For Manchester United, the importance of this victory could probably be summed up by the fact they began this match in danger of becoming little more than a speck in the distance when it came to the title race.
The gap is still considerable, at 13 points, and “you’re not special any more” seems to be the soundtrack from Old Trafford’s away end these days but, ultimately, José Mourinho’s team could reflect on a satisfying afternoon, featuring some encouraging news about the injury sustained by Henrikh Mkhitaryan, their match-winner.
Mkhitaryan was taken off on a stretcher after damaging his left ankle trying to elude Danny Rose’s sliding challenge and it would have been rotten luck for the Armenian if it had meant a long period of rehabilitation just as he was finally demonstrating why Mourinho was so keen to bring him to the club in the first place. His 29th-minute goal followed the one he scored against Zorya Luhansk in the Europa League last Thursday and, though Paul Pogba was the outstanding performer in their latest victory, Mkhitaryan had shown again that he was adjusting to Mourinho’s demands and capable of shaping the team’s fortunes. His goal spared United from going three months since the last time they won a league fixture on their own ground and there was considerable relief, an hour or so after the final whistle, when the initial prognosis was merely a one or two-week layoff.
United still have a few issues judging by the jarring boos when Marouane Fellaini, the player the crowd like the least, started warming up in the second half and Victor Wanyama might wake in a cold sweat when he thinks about the headed opportunity, ten minutes after the interval, that could have changed the complexion of the match. Yet it was still an encouraging victory for Mourinho’s team and a difficult afternoon for Spurs was probably summed up by the moment Dele Alli, the impudent young buck, tried to upstage Michael Carrick by slipping the ball through his opponent’s legs. Carrick, the older man by 15 years, was much too wise for that kind of frivolity. The nutmeg jammed, Carrick came away with the ball and United went on the attack again.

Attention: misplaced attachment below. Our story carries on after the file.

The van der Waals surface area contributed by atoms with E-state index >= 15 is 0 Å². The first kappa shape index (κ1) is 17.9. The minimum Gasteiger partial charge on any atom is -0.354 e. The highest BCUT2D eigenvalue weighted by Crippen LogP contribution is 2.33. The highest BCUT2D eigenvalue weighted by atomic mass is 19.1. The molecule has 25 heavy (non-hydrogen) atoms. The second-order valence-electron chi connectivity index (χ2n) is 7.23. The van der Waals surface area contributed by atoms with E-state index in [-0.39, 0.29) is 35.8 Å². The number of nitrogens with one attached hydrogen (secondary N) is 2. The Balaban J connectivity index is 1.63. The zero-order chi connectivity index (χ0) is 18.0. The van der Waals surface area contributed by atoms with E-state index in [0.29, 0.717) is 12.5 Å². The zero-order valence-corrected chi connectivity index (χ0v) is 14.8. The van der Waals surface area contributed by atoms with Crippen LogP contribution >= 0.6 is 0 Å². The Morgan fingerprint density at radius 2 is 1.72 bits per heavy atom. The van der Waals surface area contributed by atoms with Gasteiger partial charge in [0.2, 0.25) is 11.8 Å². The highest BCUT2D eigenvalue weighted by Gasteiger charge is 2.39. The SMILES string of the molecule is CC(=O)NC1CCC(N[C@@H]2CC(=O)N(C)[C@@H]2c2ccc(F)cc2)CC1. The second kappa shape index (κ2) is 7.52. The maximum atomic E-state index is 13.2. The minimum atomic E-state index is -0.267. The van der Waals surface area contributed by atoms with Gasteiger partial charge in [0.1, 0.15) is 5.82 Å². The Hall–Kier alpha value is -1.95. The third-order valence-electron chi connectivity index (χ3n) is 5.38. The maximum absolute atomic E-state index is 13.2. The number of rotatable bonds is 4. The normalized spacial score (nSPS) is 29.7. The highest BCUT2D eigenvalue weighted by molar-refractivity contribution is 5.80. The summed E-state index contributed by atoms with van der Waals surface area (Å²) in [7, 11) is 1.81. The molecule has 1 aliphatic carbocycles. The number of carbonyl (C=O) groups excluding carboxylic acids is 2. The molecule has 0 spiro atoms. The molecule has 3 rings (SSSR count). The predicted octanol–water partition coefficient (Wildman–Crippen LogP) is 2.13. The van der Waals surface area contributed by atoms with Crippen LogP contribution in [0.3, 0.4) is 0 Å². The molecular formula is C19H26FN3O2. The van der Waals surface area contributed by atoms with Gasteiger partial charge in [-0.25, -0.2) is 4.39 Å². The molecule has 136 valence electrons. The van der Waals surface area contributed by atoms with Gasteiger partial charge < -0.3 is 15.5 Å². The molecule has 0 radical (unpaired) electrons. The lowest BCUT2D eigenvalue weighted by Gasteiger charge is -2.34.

Can this team find a way back into the title race? That might be pushing it, but Pogba’s form is certainly a cause for optimism and Zlatan Ibrahimovic’s range of qualities make up for his lack of movement on the frontline. United always look better with Carrick’s elegance in midfield and, defensively, it should not be overlooked Mourinho has been making do without three-quarters of his first-choice back four. A quartet of, right to left, Antonio Valencia, Phil Jones, Marcos Rojo and Matteo Darmian might be thought of as potentially vulnerable but they restricted Spurs to only one clear opportunity. Jones, in particular, deserves to keep his place even when Chris Smalling and Eric Bailly are fully fit again and on the one occasion Valencia switched off, failing to react when Christian Eriksen swung a free-kick into the penalty area, Wanyama’s header was horribly misplaced when he had a golden chance to equalise.
Mauricio Pochettino’s team can certainly play much better although, in fairness to Mourinho, perhaps the credit should go to the home side for operating with a structure that successfully negated the attacking threat of Kyle Walker and Rose, the opposition’s forward-thinking full-backs. It was unusual to see Spurs play with so little width or penetration and, though there were long-range efforts from Eriksen and Heung-Min Son, Harry Kane had a difficult afternoon, not least as it was his mistake that led to the decisive moment.
Spurs had been breaking forward when the ball reached Kane in the centre-circle but when he looked to his right, perhaps expecting one of Walker’s overlapping runs, there was nobody in support. Kane came back the other way but succeeded only in playing the ball to Ander Herrera and suddenly Spurs were in trouble. Herrera’s pass was weighted expertly for Mkhitaryan to run clear and a powerful right-foot shot was still rising as it soared above Hugo Lloris into the roof of the net.
The closest United came from that point was the free-kick that Pogba curled against the crossbar in the 63rd minute. Soon afterwards, Pogba was denied by Lloris’s save but it was not just the midfielder’s attacking threat that caught the eye. Pogba’s athleticism and high-kneed running style makes him a fiendishly difficult opponent and, if anything, he needs some of the players around him to raise their own level of performance. Anthony Martial, once again, looked considerably less effective than in his first season in Manchester.
Mourinho resisted any temptation to bring on Wayne Rooney in the closing stages and chose instead to introduce Marcus Rashford, hoping that his speed might help on the counter-attack. Rashford seems to have misplaced his wow factor and the tactic seldom worked but United reached the final whistle without too many problems and Pochettino had to face questions afterwards about why, having beaten Manchester City in October, his side have subsequently taken only a solitary point against Liverpool, Arsenal, Chelsea and United. The Spurs manager didn’t really have any answers, a little like his team.
guardian.co.uk © Guardian News and Media Limited 2010